USD landmark to be renovated into performing arts center

USD landmark to be renovated into performing arts center By Randy Dockendorf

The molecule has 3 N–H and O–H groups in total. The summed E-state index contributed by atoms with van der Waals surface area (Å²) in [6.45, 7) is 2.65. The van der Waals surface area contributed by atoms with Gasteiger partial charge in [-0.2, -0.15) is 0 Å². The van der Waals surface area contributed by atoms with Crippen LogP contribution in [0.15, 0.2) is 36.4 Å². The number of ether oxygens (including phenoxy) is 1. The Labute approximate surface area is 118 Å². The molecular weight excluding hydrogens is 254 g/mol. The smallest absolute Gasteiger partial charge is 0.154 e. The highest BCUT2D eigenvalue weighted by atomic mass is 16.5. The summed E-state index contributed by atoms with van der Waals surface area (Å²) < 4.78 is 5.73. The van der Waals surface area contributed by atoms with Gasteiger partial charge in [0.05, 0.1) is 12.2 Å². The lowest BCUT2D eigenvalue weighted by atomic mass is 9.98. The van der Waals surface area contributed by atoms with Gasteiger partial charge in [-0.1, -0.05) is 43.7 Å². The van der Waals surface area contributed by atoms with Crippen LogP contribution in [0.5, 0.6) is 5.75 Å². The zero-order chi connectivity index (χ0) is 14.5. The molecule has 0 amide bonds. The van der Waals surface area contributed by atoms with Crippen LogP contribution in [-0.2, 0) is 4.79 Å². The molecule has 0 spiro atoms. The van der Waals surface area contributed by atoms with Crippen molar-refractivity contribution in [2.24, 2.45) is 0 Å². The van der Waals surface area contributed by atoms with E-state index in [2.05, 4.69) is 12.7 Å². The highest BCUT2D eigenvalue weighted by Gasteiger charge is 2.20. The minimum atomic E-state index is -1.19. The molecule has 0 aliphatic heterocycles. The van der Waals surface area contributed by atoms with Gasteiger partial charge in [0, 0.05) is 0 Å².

Press & Dakotan After hosting University of South Dakota events for 80 years, Slagle Auditorium is getting a new look and a new name. The current 2,200-seat facility is being transformed into the USD Performing Arts Center. The 2008 Legislature has authorized $8.5 million in spending for the entire Slagle Hall project, which could begin later this year. The South Dakota Board of Regents approved the facility design plan last month, said USD vice president Rich Van Den Hul. Now, the regents need to approve the finalized construction documents, he said. â�?�?We want to start construction work (on Slagle Hall) in September, but we want to keep Slagle Auditorium open for the Neuharth events and Dakota Days in October,â�? Van Den Hul said, referring to the respective Al Neuharth Award for Excellence in Journalism and the USD homecoming week. â�?�?Slagle Hall will be shut down for the next academic year and the following summer,â�? he said. â�?�?Hopefully, we can re-open for Dakota Days 2009.â�? The Slagle Hall renovation is only one of several campus projects now or soon under way that have turned USD into a major construction site. The millions of dollars in projects not only address long-overdue needs but also ramp up USD for its transition to NCAA Division I. The move to major-college status affects not only athletics but also academics and the arts. As part of the schoolâ�?�?s strategic plan, USD President Jim Abbott has set an enrollment goal of 11,000 to 12,000 students â�?�? compared to the current student body of about 9,300. The Lee Medicine and Science Hall replacement project should be finished this summer, Van Den Hul said, while the Muenster University Center (formerly Coyote Student Center) should be completed in November or December. Work is moving ahead of schedule on the $20.5 million Business School replacement project, which should be completed by fall 2009, he said. In addition, USD had made more than $16 million in improvements to the DakotaDome, Van Den Hul said. And the Legislature has authorized $15.8 million in renovations for USD science facilities, part of the regentsâ�?�? plan to upgrade labs, classrooms and other science-related sites at the stateâ�?�?s public universities. Slagle Hall badly needs a similar facelift, Van Den Hul said. â�?�?There has not been a complete renovation or major work since (the facility was built in) 1925,â�? he said. The Slagle Hall project will tap into $4.6 million from the Higher Education Facilities Fund (HEFF) available to the public universities and special schools. The rest of the project will be funded by private gifts. The support for the Slagle Hall project can be seen in the highly successful fund-raising efforts, Van Den Hul said. The project was actually scheduled to begin in 2010, he said. HEFF receives 20 percent of student tuition for maintaining, renovating and replacing academic facilities, said Regents spokeswoman Janelle Toman. The original $6.6 million spending authority for Slagle Hall renovation was increased to $8.5 million by the 2008 Legislature, Toman said. The original $4.6 million in bond financing remained the same, but the spending authority was increased because of USDâ�?�?s ability to raise additional private funds, she said. In the past, Slagle Hall has hosted theater productions, concerts, convocations, graduations, lectures, the Strollers variety show and other major campus events. However, the facility has seen declining condition and usage in recent years. The renovated building will provide a badly-needed resource for the USD campus, Van Den Hul said. â�?�?The seating will be just over 1,500. That is a good fit for us from the fine-arts standpoint,â�? he said. â�?�?Right now, we are going from the Wayne Knutson Performing Arts Theater with about 500 seats to the DakotaDome with about 11,000.â�? Slagle Hall will receive an overhaul that will retain the buildingâ�?�?s charm and history while making it adaptable to current and future needs, Van Den Hul said. The changes will improve audience comfort and accessibility, while at the same time offer a professional setting for USD and visiting performers, he said. Slagle Hall could also serve as a venue for performances sponsored by the National Music Museum, Van Den Hul said. â�?�?There will be improved acoustics, improved new seating and a new stage floor, he said. â�?�?On the first floor, we will replace all of those seats. And in the balcony, we will refurbish all the historical seats.â�? Other aspects of the Slagle Hall project include improved heating and cooling for year-round use of the facility, work on the large staircase at the north entrance of the building and restoration of the celebrated Skinner Opus 548 organ. Slagle Auditorium will meet modern-day performance standards, Van Den Hul said. â�?�?The sound and lighting will be renovated, restored and modernized to enable us to host contemporary events,â�? he said. The year-long closing of Slagle Hall will require some adjustments, Van Den Hul said. Offices will be relocated, and student recitals will be held in other venues, he said. However, the wait will be well worth it, he said. â�?�?We are focusing on this as a teaching and learning environment,â�? he added. Because of the large number of campus building projects and other changes, USD officials are taking another look at long-term planning, Van Den Hul said. Among the possibilities are the construction of new student housing and a wellness center, which might be located south of the DakotaDome, he said. â�?�?We would like to take the wellness center to the (Board of Regents) at either their October or December meeting. The housing is on a similar time line to the wellness center,â�? he said. â�?�?The construction could start the middle of next year, and these projects generally take 15 to 18 months.â�? With Slagle Hall and other major projects slated for completion by the end of 2009, the question arises as to whether new athletic facilities are on the horizon as USD moves forward with its Division I transition. â�?�?Our sports consultant with our D-I analysis says the (DakotaDome) facility will stand up there with the majority of D-I facilities,â�? Van Den Hul said. â�?�?In the long-term, we are looking at a basketball facility, but thatâ�?�?s many years out. As far as an outdoor track, we will try to review all our needs.â�?